python -m virtualenv fonttools-venv
# source the `activate` shell script to enter the environment (Un*x); to exit, just type `deactivate`
. fonttools-venv/bin/activate
# to activate the virtual environment in Windows `cmd.exe`, do
# install in 'editable' mode
pip install -e .
TTX From OpenType and TrueType to XML and Back
Once installed you can use the ``ttx`` command to convert binary font
files (``.otf``, ``.ttf``, etc) to the TTX XML format, edit them, and
convert them back to binary format. TTX files have a .ttx file
.. code:: sh
ttx /path/to/font.otf
ttx /path/to/font.ttx
The TTX application can be used in two ways, depending on what
platform you run it on:
- As a command line tool (Windows/DOS, Unix, macOS)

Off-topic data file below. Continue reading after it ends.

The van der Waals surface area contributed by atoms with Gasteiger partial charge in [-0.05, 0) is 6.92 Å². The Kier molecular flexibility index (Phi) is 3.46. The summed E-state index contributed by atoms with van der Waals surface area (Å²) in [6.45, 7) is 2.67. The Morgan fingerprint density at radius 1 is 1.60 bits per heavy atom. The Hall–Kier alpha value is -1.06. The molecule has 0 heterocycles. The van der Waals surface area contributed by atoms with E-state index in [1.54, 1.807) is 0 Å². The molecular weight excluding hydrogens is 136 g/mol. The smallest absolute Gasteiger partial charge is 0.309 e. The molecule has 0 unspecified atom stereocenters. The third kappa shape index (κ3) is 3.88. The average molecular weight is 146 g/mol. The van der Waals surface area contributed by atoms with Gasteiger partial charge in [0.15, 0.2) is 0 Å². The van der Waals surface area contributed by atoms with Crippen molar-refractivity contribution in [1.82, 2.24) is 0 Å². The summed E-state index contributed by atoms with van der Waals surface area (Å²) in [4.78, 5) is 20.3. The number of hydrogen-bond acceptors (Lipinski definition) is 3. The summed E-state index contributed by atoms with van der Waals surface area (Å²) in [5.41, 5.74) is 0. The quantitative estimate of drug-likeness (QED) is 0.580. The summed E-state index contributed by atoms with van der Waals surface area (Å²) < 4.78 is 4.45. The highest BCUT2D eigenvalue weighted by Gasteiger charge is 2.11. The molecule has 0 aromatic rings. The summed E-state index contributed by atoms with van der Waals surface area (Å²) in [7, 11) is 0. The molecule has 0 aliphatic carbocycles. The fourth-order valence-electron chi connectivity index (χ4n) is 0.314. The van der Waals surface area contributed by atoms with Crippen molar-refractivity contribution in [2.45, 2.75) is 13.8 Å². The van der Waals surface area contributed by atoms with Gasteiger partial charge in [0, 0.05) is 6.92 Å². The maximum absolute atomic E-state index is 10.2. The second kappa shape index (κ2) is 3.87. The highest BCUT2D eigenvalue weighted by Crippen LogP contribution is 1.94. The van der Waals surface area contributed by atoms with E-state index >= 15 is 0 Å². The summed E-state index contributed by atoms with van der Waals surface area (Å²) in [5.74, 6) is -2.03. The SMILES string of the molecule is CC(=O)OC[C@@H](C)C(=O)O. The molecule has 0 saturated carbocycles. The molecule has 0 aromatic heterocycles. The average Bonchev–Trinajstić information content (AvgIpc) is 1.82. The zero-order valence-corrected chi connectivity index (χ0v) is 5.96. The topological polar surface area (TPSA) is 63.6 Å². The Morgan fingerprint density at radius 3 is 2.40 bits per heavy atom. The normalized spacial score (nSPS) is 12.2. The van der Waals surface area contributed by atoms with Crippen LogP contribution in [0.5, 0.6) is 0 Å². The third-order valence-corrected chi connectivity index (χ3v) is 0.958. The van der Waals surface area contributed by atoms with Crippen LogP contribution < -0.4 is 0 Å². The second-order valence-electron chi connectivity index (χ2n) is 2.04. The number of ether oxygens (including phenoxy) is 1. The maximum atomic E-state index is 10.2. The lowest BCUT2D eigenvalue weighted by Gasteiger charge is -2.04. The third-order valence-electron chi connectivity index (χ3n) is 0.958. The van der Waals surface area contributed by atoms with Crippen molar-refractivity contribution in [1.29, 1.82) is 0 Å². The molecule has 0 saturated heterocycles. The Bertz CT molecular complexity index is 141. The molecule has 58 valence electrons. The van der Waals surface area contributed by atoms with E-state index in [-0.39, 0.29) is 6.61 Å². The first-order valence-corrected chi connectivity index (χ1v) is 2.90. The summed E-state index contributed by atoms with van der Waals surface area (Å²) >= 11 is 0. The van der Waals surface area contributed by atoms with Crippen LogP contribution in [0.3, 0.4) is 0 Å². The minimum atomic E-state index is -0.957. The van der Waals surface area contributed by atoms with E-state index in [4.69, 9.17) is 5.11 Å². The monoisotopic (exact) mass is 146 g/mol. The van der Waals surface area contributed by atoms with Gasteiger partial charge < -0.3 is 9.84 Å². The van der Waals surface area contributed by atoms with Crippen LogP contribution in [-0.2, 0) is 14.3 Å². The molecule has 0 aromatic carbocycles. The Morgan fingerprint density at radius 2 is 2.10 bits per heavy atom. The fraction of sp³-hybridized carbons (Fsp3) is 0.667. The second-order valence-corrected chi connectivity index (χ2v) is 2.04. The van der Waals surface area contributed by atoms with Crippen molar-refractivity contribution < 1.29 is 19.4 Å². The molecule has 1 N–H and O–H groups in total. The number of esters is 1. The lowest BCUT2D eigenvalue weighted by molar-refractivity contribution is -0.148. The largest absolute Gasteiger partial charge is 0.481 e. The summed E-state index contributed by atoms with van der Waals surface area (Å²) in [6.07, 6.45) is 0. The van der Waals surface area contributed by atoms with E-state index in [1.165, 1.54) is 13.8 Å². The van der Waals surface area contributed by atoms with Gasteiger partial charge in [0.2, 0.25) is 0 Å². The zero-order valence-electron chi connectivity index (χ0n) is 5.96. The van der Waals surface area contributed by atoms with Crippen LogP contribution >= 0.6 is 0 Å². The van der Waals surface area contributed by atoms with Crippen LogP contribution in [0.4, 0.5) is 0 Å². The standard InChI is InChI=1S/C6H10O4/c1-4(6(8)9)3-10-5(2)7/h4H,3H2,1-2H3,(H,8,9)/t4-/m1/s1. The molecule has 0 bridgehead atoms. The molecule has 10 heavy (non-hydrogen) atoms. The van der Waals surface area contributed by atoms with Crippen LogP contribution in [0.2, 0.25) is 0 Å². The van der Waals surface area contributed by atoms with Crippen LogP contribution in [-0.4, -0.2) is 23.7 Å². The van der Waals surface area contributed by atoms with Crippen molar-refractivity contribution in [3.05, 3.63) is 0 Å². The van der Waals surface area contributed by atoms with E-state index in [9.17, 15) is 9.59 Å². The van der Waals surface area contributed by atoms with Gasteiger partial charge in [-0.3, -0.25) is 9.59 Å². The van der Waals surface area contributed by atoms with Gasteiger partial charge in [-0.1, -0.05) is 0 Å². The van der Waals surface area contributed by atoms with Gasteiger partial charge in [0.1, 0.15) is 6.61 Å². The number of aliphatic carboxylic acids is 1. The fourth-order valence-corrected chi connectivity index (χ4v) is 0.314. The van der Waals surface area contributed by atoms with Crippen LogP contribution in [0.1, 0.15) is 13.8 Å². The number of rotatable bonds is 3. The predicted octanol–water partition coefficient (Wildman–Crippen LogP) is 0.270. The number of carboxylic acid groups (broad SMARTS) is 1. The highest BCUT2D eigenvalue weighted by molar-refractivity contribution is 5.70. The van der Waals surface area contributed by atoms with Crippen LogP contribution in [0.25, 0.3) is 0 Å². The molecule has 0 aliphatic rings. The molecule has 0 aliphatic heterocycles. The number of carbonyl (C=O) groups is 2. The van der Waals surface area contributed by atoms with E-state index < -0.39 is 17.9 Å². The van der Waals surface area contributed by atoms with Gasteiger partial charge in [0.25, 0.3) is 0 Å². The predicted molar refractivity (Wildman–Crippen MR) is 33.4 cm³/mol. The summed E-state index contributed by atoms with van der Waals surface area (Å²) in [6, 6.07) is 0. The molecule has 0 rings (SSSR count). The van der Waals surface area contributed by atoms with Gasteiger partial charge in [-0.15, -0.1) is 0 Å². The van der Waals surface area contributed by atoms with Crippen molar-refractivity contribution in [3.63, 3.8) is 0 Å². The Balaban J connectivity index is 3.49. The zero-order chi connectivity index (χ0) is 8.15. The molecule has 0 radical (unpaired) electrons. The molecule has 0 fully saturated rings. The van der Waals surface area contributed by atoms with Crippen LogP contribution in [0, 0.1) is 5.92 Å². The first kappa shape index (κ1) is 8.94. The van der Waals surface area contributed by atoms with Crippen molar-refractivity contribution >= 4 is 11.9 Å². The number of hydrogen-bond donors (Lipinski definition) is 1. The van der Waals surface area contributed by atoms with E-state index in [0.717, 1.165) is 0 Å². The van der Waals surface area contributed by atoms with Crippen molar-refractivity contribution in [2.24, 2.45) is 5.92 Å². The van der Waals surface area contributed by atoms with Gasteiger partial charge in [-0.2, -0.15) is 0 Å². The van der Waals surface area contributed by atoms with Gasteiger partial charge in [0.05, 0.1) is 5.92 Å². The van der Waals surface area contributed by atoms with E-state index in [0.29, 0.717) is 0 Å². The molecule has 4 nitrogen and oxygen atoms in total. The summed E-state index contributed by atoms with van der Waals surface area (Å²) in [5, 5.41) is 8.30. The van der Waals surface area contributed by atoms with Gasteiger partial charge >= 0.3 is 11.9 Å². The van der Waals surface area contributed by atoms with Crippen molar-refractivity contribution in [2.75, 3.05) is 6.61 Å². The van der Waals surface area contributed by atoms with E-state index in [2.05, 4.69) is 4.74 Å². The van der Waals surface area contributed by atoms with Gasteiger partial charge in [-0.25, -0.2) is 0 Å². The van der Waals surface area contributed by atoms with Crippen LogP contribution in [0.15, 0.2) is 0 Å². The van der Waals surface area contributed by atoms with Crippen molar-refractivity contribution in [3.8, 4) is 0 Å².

- By dropping files onto the application (Windows, macOS)
TTX detects what kind of files it is fed: it will output a ``.ttx`` file
when it sees a ``.ttf`` or ``.otf``, and it will compile a ``.ttf`` or
``.otf`` when the input file is a ``.ttx`` file. By default, the output
file is created in the same folder as the input file, and will have the
same name as the input file but with a different extension. TTX will
*never* overwrite existing files, but if necessary will append a unique
number to the output filename (before the extension) such as
When using TTX from the command line there are a bunch of extra options.
These are explained in the help text, as displayed when typing
``ttx -h`` at the command prompt. These additional options include: